Look, we have to recognize that the choice to export jobs and operations to other nations is just that — a choice. Like all business decisions, it is based on the economic reality that business leaders find themselves in. If we want our businesses to make different choices, then we need to change the reality they’re working within so that doing business here becomes more attractive. That means simplifying the tax code. It means streamlining regulation so that it serves the limited purpose of upholding rights. It means providing a sense of stability in public policy, so that business leaders know what to expect from year to year and gain confidence in the viability of their business plan.

Again, we must recognize that government does not create jobs. Nor are any of us entitled to have a job created. It’s not owed to us. Jobs are a byproduct of business. They’re an example of how entrepreneurs improve their own lives by first improving the lives of others. If we continue to upset that balance, if we insist that businesses somehow provide jobs here at home without benefit to themselves, we’re going to face the same stagnation that we’ve grown accustomed to over the past eight years. We can’t force businesses to operate here. We have to make the environment friendly to business.

… I want to talk about taxes. The fundamental difference between the two of you concerns the wealthy.
[The Democrats are] calling for a tax increase on the wealthiest Americans. I’d like you to further defend that. [The Republicans are] calling for tax cuts for the wealthy. I’d like you to defend that.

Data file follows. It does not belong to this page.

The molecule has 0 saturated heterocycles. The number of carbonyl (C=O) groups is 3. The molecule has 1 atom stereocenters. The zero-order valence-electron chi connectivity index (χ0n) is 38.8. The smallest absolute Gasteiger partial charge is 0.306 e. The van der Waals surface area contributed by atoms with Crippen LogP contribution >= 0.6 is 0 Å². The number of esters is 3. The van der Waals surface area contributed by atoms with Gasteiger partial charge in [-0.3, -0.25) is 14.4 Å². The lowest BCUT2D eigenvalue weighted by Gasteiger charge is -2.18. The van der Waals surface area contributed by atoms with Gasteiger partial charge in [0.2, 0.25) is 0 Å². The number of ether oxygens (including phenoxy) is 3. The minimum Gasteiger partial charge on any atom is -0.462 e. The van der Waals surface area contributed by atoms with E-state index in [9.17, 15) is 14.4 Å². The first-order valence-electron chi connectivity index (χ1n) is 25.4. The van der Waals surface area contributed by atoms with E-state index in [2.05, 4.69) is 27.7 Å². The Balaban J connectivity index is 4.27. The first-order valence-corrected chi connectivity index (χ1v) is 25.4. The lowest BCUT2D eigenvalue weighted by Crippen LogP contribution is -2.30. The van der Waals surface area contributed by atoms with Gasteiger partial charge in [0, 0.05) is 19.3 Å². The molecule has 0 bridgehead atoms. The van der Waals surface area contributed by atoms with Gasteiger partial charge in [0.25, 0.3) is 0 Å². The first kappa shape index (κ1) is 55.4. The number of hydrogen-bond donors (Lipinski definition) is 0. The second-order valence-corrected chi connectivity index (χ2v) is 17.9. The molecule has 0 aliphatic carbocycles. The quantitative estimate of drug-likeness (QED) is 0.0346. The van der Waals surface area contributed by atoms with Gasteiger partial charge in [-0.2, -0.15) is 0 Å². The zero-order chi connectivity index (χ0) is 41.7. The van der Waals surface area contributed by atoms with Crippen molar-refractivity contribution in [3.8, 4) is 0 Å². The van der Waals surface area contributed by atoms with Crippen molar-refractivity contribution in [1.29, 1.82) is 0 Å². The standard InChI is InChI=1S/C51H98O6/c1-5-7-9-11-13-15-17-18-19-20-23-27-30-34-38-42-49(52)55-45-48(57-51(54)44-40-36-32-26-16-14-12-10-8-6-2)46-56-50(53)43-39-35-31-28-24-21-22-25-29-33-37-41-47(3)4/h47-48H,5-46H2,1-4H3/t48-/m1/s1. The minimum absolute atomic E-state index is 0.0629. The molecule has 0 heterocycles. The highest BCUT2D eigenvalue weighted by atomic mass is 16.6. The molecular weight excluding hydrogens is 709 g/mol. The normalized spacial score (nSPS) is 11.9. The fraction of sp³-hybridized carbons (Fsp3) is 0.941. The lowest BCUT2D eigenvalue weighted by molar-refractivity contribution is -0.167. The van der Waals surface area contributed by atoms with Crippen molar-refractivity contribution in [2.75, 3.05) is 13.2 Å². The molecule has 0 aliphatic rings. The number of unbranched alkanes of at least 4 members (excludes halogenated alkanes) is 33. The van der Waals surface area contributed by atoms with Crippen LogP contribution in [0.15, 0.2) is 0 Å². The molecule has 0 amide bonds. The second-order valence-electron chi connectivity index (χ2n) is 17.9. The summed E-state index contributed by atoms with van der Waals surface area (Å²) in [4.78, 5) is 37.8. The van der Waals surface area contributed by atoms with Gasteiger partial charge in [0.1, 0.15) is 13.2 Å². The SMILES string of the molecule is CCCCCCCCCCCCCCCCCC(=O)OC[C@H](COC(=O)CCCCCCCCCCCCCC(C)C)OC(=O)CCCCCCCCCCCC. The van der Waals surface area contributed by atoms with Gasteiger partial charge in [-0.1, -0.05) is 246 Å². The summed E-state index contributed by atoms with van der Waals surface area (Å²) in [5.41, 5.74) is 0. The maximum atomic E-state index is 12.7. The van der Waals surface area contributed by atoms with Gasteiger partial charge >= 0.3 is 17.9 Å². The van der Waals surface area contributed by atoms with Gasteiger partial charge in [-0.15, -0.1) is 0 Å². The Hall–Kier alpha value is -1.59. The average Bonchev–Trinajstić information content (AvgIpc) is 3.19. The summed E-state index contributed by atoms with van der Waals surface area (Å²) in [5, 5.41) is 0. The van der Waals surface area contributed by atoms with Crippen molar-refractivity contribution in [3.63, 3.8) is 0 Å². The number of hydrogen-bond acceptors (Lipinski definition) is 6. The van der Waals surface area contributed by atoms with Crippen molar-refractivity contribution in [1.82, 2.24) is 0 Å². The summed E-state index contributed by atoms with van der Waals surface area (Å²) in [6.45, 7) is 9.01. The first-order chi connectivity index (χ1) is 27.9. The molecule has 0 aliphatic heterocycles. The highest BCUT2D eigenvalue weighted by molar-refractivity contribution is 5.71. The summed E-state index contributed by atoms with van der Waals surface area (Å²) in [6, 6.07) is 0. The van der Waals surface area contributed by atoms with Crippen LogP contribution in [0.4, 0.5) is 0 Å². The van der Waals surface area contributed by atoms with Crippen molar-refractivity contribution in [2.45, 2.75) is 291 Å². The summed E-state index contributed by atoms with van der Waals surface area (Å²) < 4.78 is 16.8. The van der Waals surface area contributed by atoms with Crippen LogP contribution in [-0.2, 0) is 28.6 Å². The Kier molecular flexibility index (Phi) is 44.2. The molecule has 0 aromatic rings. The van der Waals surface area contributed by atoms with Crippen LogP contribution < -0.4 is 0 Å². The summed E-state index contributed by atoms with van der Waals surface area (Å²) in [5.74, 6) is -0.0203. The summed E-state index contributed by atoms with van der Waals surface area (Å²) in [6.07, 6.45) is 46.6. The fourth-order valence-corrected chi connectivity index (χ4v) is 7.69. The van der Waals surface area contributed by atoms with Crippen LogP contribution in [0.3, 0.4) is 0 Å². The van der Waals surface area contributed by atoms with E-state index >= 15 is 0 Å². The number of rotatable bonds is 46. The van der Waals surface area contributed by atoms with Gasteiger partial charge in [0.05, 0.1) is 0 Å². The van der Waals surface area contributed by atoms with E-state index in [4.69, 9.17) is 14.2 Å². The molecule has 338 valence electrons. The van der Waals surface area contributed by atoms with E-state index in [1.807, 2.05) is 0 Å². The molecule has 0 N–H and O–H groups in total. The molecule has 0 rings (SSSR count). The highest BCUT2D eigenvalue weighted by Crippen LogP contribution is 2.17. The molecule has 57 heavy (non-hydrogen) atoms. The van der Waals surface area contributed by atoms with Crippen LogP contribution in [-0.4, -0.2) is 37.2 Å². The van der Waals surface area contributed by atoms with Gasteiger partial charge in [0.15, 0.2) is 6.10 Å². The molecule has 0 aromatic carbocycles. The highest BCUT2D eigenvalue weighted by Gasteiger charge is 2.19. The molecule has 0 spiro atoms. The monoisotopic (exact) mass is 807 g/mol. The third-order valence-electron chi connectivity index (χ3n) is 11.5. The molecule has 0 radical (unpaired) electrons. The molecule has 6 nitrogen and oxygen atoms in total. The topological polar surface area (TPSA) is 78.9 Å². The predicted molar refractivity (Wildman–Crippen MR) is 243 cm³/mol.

Let’s start by acknowledging a fundamental truth. The federal government has never earned a dime. The federal government has done nothing to earn a single penny in all its history. No government has. We get our federal revenue through coercion. We force you to pay. We tell you what you owe and, if you don’t pay it, eventually you will go to jail. That’s the nature of taxation.

We should spend more time contemplating that. We should respect it more. We should respect the fact that every dime of federal revenue was earned, not by the government that collected it, but by the individual men and women working day to day throughout America. It’s your money, not ours, and certainly not mine. It’s vital that we have leadership in Washington, D.C., that respects that.

Lester, your previous question was about how to bring jobs back to the United States. One way to do that is to lower taxes across the board. The beauty of that approach is that we would actually be increasing revenue in the long run, because when more people do more business in the United States it will translate to more revenue collected, even under a lower rate.

We have to decide, as a people, whether the objective of our tax code is to punish success or effectively fund the government we need. Experience tells us that whatever we tax, we get less of. If we want more success, we need to tax it less.

We move into our next segment talking about America’s direction. And let’s start by talking about race.
The share of Americans who say race relations are bad in this country is the highest it’s been in decades, much of it amplified by shootings of African-Americans by police, as we’ve seen recently in Charlotte and Tulsa. Race has been a big issue in this campaign, and one of you is going to have to bridge a very wide and bitter gap.
So how do you heal the divide?

Any medical professional will tell you that the first step to healing is removing yourself from the source of injury. If you’ve been burned, the first thing you should do is get away from the fire.